The Bakersfield Californian from Bakersfield, California on February 6, 1933 · Page 3
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The Bakersfield Californian from Bakersfield, California · Page 3

Bakersfield, California
Issue Date:
Monday, February 6, 1933
Page 3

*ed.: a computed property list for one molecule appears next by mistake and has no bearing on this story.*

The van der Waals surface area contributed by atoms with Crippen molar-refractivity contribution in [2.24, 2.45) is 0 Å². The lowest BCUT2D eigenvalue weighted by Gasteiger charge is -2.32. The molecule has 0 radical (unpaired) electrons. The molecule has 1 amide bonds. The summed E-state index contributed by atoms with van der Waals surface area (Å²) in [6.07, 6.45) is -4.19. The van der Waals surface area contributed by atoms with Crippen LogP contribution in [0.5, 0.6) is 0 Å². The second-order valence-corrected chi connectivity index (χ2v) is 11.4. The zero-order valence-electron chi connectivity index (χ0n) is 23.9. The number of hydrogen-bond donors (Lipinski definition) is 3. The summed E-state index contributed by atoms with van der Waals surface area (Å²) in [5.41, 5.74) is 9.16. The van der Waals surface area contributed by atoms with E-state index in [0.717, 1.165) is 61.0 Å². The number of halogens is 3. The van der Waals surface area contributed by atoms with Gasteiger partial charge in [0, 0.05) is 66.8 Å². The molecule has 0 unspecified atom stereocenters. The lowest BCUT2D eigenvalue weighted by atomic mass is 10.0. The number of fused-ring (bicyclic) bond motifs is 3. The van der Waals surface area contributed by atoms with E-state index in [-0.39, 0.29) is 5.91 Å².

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THE BAKERSFIELD CALIFORNIAN, MONDAY, FEBRUARY 6,1933 IS NEAR PC VERTY Brilliant Widow of Premier of War Days Is Facing Difficult Times (Associated Press tented "Wire) LONDON, Fob. 6.— Margot Asqulth, the Countess of Oxford and the widow o'f the late Prime Minister Herbert H. Asqulth, has been forced to sell her beautiful country home In Berkshire, The countess admitted her present circumstances were difficult but she was not at all unhappy today about her fate. She said only lack of means to retain ' her beloved home — "The Wharf," at Sutton Courtonay — Induced her to sell It. "But,,for my writings and small annuities I y would have had to abandon my London house, too. It is Impossible for anyone to realize how difficult it is, after living on the scale I have done for so many years," she Bald. ' "My rich friends are dead and my present friends would htlp m« •If they could, but they cannot," she declared In an Interview published In the Evening Standard. "However, I still have their love and prize It more than any financial assistance." • Tho premier's widow said she sold the country homo "for a more song" because of the burden of taxation and the fall In dividends from securities. Her distinguished husband, who died lit the age of 75 In 1928, spent his lasl days In the house. She was his second wife. There were six children In the family, two >of them being her children. Tho former premier's eldest son was killed in the World War. STRIKES GOLD IN OFFICE UOSWELL,, N. M., Feb. 6. (A. P.)— A now kind of "gold digger" made his appearance in a robbery here and Dr Thomas J. Pearson, dentist, is oul gold worth $60. The robber not only took all tho gold in the dentist's cabinet but also dug away tho golc from a new set of plates, • J. Cftlderwood, writing for the Union Signal for January 28, cites some interesting figures In support of the theory that where liquor Is convenient and Its purchase legal, automobile accidents are multiplied. Ho says: "Here In Canada—homogeneous, law-abiding, with a generally high rating morally. During the years 1922, 1923 anil 1924, mostly dry, the arrests for drunken driving averaged 301 per year. Then prohibition wus repealed; and during 1D28, 1029 and 1930, mostly wet, the average jumped to 1700 per year, showing an Increase of •197 per cent. If and when the United States repeals prohibition, similar results may bo feared If not anticipated. "Great Britain Is another country very similar In most of Its aspects to the United States. But public houses are licensed and liquor Is convenient for all who wish It. The British press carries the report of tho minister of transport, whloh states that during 1931 there were 6691 persons killed In the "tight little Isle" by motor cars. In the United States auto accidents killed 34,400. Britain operates 1,523,682 automobiles; the United States 26,632,779, or more than 17 times as many. Had our deaths per car In operation boon as numerous In Great Britain, our fatalities would have been 113,747 Instead of 34,400—more than three times as many. Crony or Criminal "America dashes about at a reckless speed; England Is leisurely. America Is notoriously lawless; England Is law-abiding. America Is nervous and jumpy; England Is staid and composed, America's car population Is more than six times the density of England's. By every test England's rate of auto deaths and accidents should be less than one- third that of America. Instead It Is more than treble. "In England John Barleycorn Is a crony; In America he is a criminal." Certain motion picture magnates seem perturbed over the possibilities of the return of the salopn. In an appear to exhibitors, Carl Laernmle, president of the Universal Picture Corporation declares: "You and I have got to fight the return of saloons as wo would a pestilence. The saloon will not create one Blngle dollar of money. It will simply mean that the dollars which have been spent on movies and the semi-luxuries and even on necessities, will ba, In part, spent somewhere else. That part of it will be lost to you and to me." Boon to tybvlet Skin bec It has been generally conceded that prohibition is a perfect gold mine to the motion picture interests, and in the early days of the dry regime the managers of the business were willing to admit It. It would have been tho sportsmanlike thing for this recreational industry to have acknowledged he benefits'received from tho out- awing of the liquor traffic by giving on tho screen a fnlr and honest presentation, of prohibition, thus helping to create public sentiment in favor of law observance and law enforcement, In protest against the prohibition regime the cry, "You can't uproot an appetite or change human nature by aw" is hoard frequently. Apropos of this statement tho "Presbyterian Advance" says: "Tho specific and primary purpose of prohibition Is not to uproot an appetite or to change human nature, but to control a traffic which works only harm to the community, the state, the nation. Our laws against killing a fellow man are not primarily for the purpose of restraining the passion to kill; their purpose Is to protect our fellow men from being killed. Such laws, with their penalties, may or may not help to restrain men from murder; but their primary purpose Is to express society's conviction that murder is wrong and to protect Individual citizens In their right to live. RlOht and Protection Our laws against robbery are not enacted for the purponn of removing the desire to take what belongs to another, but to express society's conviction that a man has a right to his personal property and its determination to protect him In the enjoyment of that right. Likewise our prohibition laws are directed not against the Individual who drinks, but against a traffic which, for gain, seeks to,cultivate his appetite and encourage him In a course which brings harm to the Individual and to society. Would we ever think of legalizing or licensing such groups as Chicago's gangsters? If not, what can we do? Wo can do but one thing—prohibit them, and then do our best to enforce our prohibition. SOVIET DRAFTING MANY FOR LABOR Thousands of Peasants Arc Forcibly Put to Work in Lumber Camps f Associated Press Stated Wire) AnCHANQEU llussla, Feb. 0.—All peasants In tho northern region, whose numbers run Into tho thousands, havo boon summarily draft6d for one month's labor In tho lumber camps In an effort by the Soviet government to prevent failure of the timber export plan for 1933-34. Admitting that recent bad work in tho cutting and transport of lumber endangers this Important phase of the second five-year plan, tho northern region Communist party claimed a 31-day period has pro- beginning February 7 and ending March 10 as a month for "Stalin's march to tho forests." All able-bodied peasants, Individuals and collectivism, In tho whole northern region covering 1,110,000 square kilometers stretching from the White, scat to tho Urnls and southward to the. Vologda district, will be mobilized for compulsory work. During this period tho party's order, reading like a war time military decree, directs women and children to carry on the work of the villages which will bo stripped of men, and declares that those peasants who refuse service In the forests; will bo considered traitors and dealt with accordingly. The peasants will be required to supply their own horses. They will bo formed Into brigades, each headed by a trusted appointee. Gamp Fire Girls' Activities LUMBERMAN DIES HOOD RIVEH, Ore., Feb. 0. (A. P.) Ernest H. Meyer, 52, vice-president and sales manager of the Charles R. McCormlck Lumber Company, died at a hospital here today. Meyer was a large stockholder in several ships operating In the coastwise trade under tho McCormlclc Steamship Company flag. B AKEKSFIELD Camp Klre girls will hold song practices this week, preparing for tho vesper serv- ces to be held on Sunday evening, February 10, at tho First Methodist hurch, Miss Elolso Hnrrls and Mrs. Margaret SHKO will conduct the rehearsals on Wednesday at tho Lowell school and on Thursday at the Washington school, Tho high school groups and the Bakersflelrt groups will practice ut the Lowell school, while the East BakorsfloM girls wllil meet at Washington, Tho first meotlnp of th« camp committee was hold in tho Camp Fire office Saturday noon, when Initial plans for the annual summer camp were discussed. Further meeting of tho entire committee will take place later, according to Mrs. W. C. Harmon, Korn County Camp Fire executive. Mrs. Neva Lawson, principal of the Jefferson school, talked to the mem bery of the Zhontu Camp Fire last Friday afternoon at the regular meeting of the Rroup nt tho school. Mrs. Lawson chose "Good Health" for her subject, find gave muny Interesting facts concerning: henlthy habits, causes of poor health and the like. A short business meeting followed tho talk. The following members of the group appeared before tho committee of awards on Saturday, work- Ing toward rank: Helen Cady, .Mary Jano Keller, Nellie Burch, Bhlrlcj Leetlom, Hose Marie Allen, Betty Huchett and Genavlavo Parker. Those present at tho meeting were Lorna McClure, Elolso Reynolds, Genovlevo Parker, Betty Hughett Roue Mnrio Allen, Olcta Gadberry Shirley Lcedom, Nellie Burch, Mary Jano Keller, Caroline Bontty, Helot Cady, Miss Sadie Clendennen, assistant guardian, and Mrs, Louella Reynolds, guardian. The Hachnchclo Camp Fire girls let at the Horace Mann School last 'Ylday evening. Following the short uslness meeting the girls held a song ractlce of Camp Fire songs. Those present were Wllda Baker, Ihrlstlrxe Moore, Virginia Lee Moore, Hnsol Boswcll and Esther Foley, and Ilss Marie Hnrrls, guardian. Tho Otyokwa Camp Flro girls will old a ceremonial next Thursday «ve- ilng at the home of tho guardian, .Ilss Frances Bragg, In Olldalo. The undies of We-he-lo will be lighted by illldrcd Jones, work; Marian Brook- ihlro, health, and Doris Brann, love. Tho glrla are planning to take part n tho vesper services to bo held here icon. Members include Maybelle Oaring, vtlnnlo Leo and France Warnock, Marian Brookshlro, Doris Brann, Mabel Vestal, Mary Jane Stevens, larlci Green, Ocea Manus, Leota 3ean, Freda Rollof, Roberta Lumpkins, Mildred Jones, Roselpha Humphreys. ame clear —-wouldn't you like to be able to Bay this, too? Then pause a moment and reason . . . skin affections, usually result because of lowered resistance from below the skin surface. Then help the blood that purifies the skin, by Increasing: its red-cells and restoring the vital oxygen-carrying: hemoglobin in these cells so. that more vitality comes to the tismiwi. This will Increase the ability of the DEATH OF A PROPHET .TONES, Okla., Feb. 6. (A. P.j— Oklahoma's spring-like weather has blood to devour infectious plmpl* caused the death of one of tho best known •weather oracles. A ground hog, strolling about' In the unsoasonal warmth, fell Into Fred Proctor's lily pond und drowned. • — •• » » That is Just what S.S.S. does— proved by tens of thousands of unsolicited letters of thankfulness. "Shall I use a good soap?"—certainly—"and cosmetics?"—naturally. CURFEW'S TOO EXPENSIVE GREENVILLE, Pa., Feb. U. (A. P.) lay the sound foundation from un-! "Curfew shall not ring tonight" In CONGRESSWOMAN WEDS HAYS, Kan., Feb. li. (U. 1'.)—Miss Kathryn O'Loughlln, first Kansas congresswoman, today is the bride of Uan McCarthy, of Mankato, Kan., a state senator. The wedding took place in a Catholic church on the former homestead of the O'Loughlln family. The Gntlyl Camp Fire is Iris met a tho home of the truardlnn, Mrs. Mar gnrct Ktimellng, 1324 K street, Frldaj afternoon. The girls discussed the varlou Camp Flro pla.ns Krheiluleil for tin coming inonthM and made arrange merits to attend the practices a Lowell school for tho songs for th vesper services. Those present v^re Mmcino Jones Mary Alice McKe«.-. Kleanor Clnrk Bebe Huston, Harriet Sheldon, Kath erlno Tucker, Betty Hullett, Alv Smith. Wllmiilee Heberle, and Mrs lnte, guardian. McFARLAND, Fob. 6.—Members of tho Seglpu Camp Fire group made ilans for giving an operetta some time n April at their regular meeting held recently at tho country homo of Miss Idella Phlllpps. Leila Buckingham, president of tho organization, presided over tho meeting and Nelodlno Reid was elected secretary, to take tho plnce of Eleanor Janes, who resigned. Oeraldlne Onrrott presented the most honors and was given the Camp Flro pin to wear during this week. Dorothy Mae Wellcr was taken In as a now member. The meeting was held around a large camp fire and Idella PhllllpH was assisted as hostess by Shirley Taylor. Delightful refreshments were served by them assisted by Mrs. Harry Phillips and her daughter Bculah. Visitors who enjoyed* tho meeting wpro Mrc. Cecil Taylor, Miss Ijottle Long, Barbara and Betty Taylor, Mrs Carl Plsor, Camp Fire guardian; Mrs Cecil Bowman, assistant; Betty Crockett, Shirley Taylor, Boverlej Bucklnghiim, Gloria Strlcklewlch, Nelodene Reid, Patlle Alexander, Jean TiObrc, Mildred Lee. Hazel Bergen, Jane Marshall, Leila Buckingham, Mario Lessley, Idella Phillips, her mother, Mrs. Harry PhllllpH and Beulah Phillips. ENTIRE m IS leveral of tho parents were present. Following the ceremonial, refreshments were served by the parents. Present Including tho guardian, Miss Kckman, were Ella Nlebol, Dorothy Dill, Irono Williamson, Mary Krohn, Virginia Kinnebrew, Ruth Wright, Doris Potter, Betty Jean Casloy, and Doris Grlffeath. Among the parents present were, Mrs. Frances Nlebel, ,Ir. and Mrs. Lloyd Williamson. "SPIRU" IS LESSON TOPIC FOR t . "God is a Spirit: and they that worship him must worship him In spirit and In truth." These words of Christ Jesus were the Golden Text In the Lesson-Sermon on "Spirit" on Sunday In all Christian Science churches, branches of The Mother Church, Thu First Church of Christ, Scientist, In Boston, Mass. A Scriptural selection In the Lesson-Sermon Included Paul's words to the Athenians: "God that made the world und all things therein, seeing that he Is Lord of heaven and earth, dwclleth not In temples made with hands; neither Is worshiped with men's hands, as though ho needed any thing, seeing ho glveth life, and BY S. F. Bay City to Be Host to Thousands Feb. 20 at ( Bridge Ceremony (L'nltcd Prr.u Leased Wire) KAN FRANCISCO, Feb. 6.—The entire west has boon Invited to participate In the official ground-breaking ceremonies for the Golden Gate bridge her* February '26, which will mark tho beginning of a six-year construction program costing $1,000,000,000. Plans for tho colorful military parade and celebration that will herald the start «f tho mighty program of puhllo works projects were announced today. Tho entire U. K. battle fleet will , participate In the ground-breaking ceremonies. The fleet will have 1500 men, Including several baiidn, In the parade. Tho army, national guard, R. O. T. C., marine corps and several fraternal orders also will have delegations participating. H. W. Uiietjen of the Native Sons of tho tloldeii West haa been named grand marshal of the celebration. breath, and all things; Forasmuch then as wo ara the offspring of God, we ought not to think of tho Godhead IH Ilka unto gold, or silver, or stone, graven by an.rt and man's device." Among tho correlative passages from "Science and Health with Key to the Scriptures," by Mary Baker Eddy, were the statements: "To grasp tho reality and order of being In Its Science, you must begin by reckoning God as the divine Principle of all that really Is. Spirit, Life, Truth, Love, combine an one— and arc tho Scriptural names for God." PELI^OWt- 1 , Kch. ti.-Hopltah Camp Flro group mot Tuesday, January 31, at the Boy Scout barrankH with their guardian, Miss IS. Dlnwlddle, present. Tho girls presented a ceremonial. FIREMAN LIKES ALARMS 'MTNXKAPOIJfS, Fob. C. (A. P.I— The streot ear motor-man- nuiy go for a car ride on his ility off, tlm lot lor currier may go for a walk, but when the fireman turns In false uliirrnH while, otherwise unoi'cupled, that's something, llulph Lawrence, substitute fireman, in u police rovirt admitted yesterday sending in 15 fitl.fe alarms In a four-hour period. He was sentenced to 30 days In tho workhouse. QUEEN IS UNWILLING TO SUPPRESS NOVEL (United Fre*t Lcasett Wire) LON'PON", Feb. 8.—Tho dowager queen Miii'le of Kownnnla Is unwilling to HuppruHH hnr novel, "Crowned Queens,"' though her son, King Carol, believes It. Is based on tho private lives of himself and his divorced queen, Ilelene, nrcordlng to the Dally ExpreHH correspondent ut Vienna. Carol, who was divorced by Helena after living In exilo with Madame Mugda LupcRou, reportedly maintained that u novrl by MN mother dealing with tho life of a young queen -whose husband's behavior forced her to flee the rountry WHS too much. Ilelene left Itoumanlu Uibt year, itnd is now living In Italy. Marie Nfflitntly announced that the novel \vould be putjli.shed, denied that It was' bused uii I'urol's life, mul snld It was fli'tlon and not biography in any, the Daily Express said. The book was said to bo in tho hands of printers and to have been described at length In the Hungarian pres.s. but first observe Nature's law and : derneath the akin. Greenville—it's too expensive. The Ptrlct S.S.S., in addition to being a vaJu- j borough council, following able g-eneral tonic, haa the special Policy of economy, decided to silence property of increasing tho red.cells the whistle—an undent institution— and restoring: the hemoglobin content of the blood, when deficient. Try a course of S.S.8. and note the constant improvement. O Tbi s.s.S. Co. for 60 days—unless there's :i fire. builds sturdy ^hea j A WILDCAT PREFERRED GOLDENDALE, Wash., Keb. 6. (A. P.)—Wanted: A fighting cat with a lion's heart. A largo, Insolent rat has been prowling a grocery hero. A cat WKS left in the store during the night. The next morning the cat, bitten and i clawed, was found dead. BUY AMERICAN THEY'RE HERE! THEY'RE MARVELOUS! Linens By BETTY BAXLEY -and Lovelier Than Ever! $195 Last year tailored linen frocks at this price was unthought of—in any make, but now with Betty Baxley labels on them—and styled so beautifully they'll walk out, for Betty Baxley has outclassed herself in designing modes of exceeding smartness. Some have colored tops, some embroidery trim; with pleated skirts and capelet sleeves— and you know how Betty Baxleys fit. Pastel shades and white in sizes 14 to 20. Brock's—Downstairs Store Also Another Shipment of Gaze "MARVEL" Tissue Ginghams Styled by Lady Letty We're glad to announce the arrival of some more of those fine quality, superbly made frocks made of Gaze Marvel Tissue Gingham. All the clever touches that have made Lady Letty frocks famous—organdie do-dads that make them look twice this very low price. Sizes 14 to 44. Just In—Taft'eteen Slips—$1.00 • i Brock's—Downstairs Store ' >LMJH CO The stage is all set for target practice. The magician lifts his bow and aims ID arrow at the bull's-eye. His eye. lovely assistant then steps in front of the target and he shoots the arrow—apparently through her—and it fixes itself ip the very .center of the bull's-eye! And ehe smiles through it all while the audience gasps. EXPLANATION) The arrow which the marksman "shoots through" his assistant simply folds up into the crossbow! The arrow which is actually embedded in the target is shot by the girl herself from a belt concealed under her dress. She releases a little spring, the arrow unfolds, and shoots straight into the bull's-eye! It is all done in a flash! So quickly the eye cannot detect the girl't movements! To heighten the impression that the arrow has gone right through, the girl releases a ribbon from the front of her dress—the continuation, apparently, of the ribbon attached to the arrow in the target It's fun to be fooled ... it's more fun to KNOW Like to sec through tricks? Then let's look at another. ..the illusion in cigarette advertising called "Cigarettes and Your Throat." The audience is told that by certain magic processes tobacco can be made as soothing as cough medicine. txriANATiONi The easiest cigarette on your throat is the cigarette that is made from the choicest ripe tobaccos. Cheap, raw tobaccos are, as you would naturally expect, harsh in their eflects upon the throat. KIPT FRISH IN THI WiiDtP HUMIDOR PACK Coprrlf ht. 1983, B. j. Btnoldi Ttbsom Oomptu H you have to consider your throat, the quality of the tobacco in your cigarette is important. It Is • fact/ well known by leaf tobacco experts, that Camel* ara made from finer, MORE EXPENSIVE tobacco* than any other popular brand. Camels are as non-irritating as a cigarette can be because Camels use choice, ripe, tobaccos. And because of the matchless blending of these costlier tobaccos Camels have a rich bouquet and aroma... a cool, delicious flavor. Keep the air-tight, welded Humidor Pack on your Camels ... to assure yourself und your companions a fresh, cool smoke. NO TRICKS JUST COSTLIER TOBACCOS I H A MATCH LISC BLIND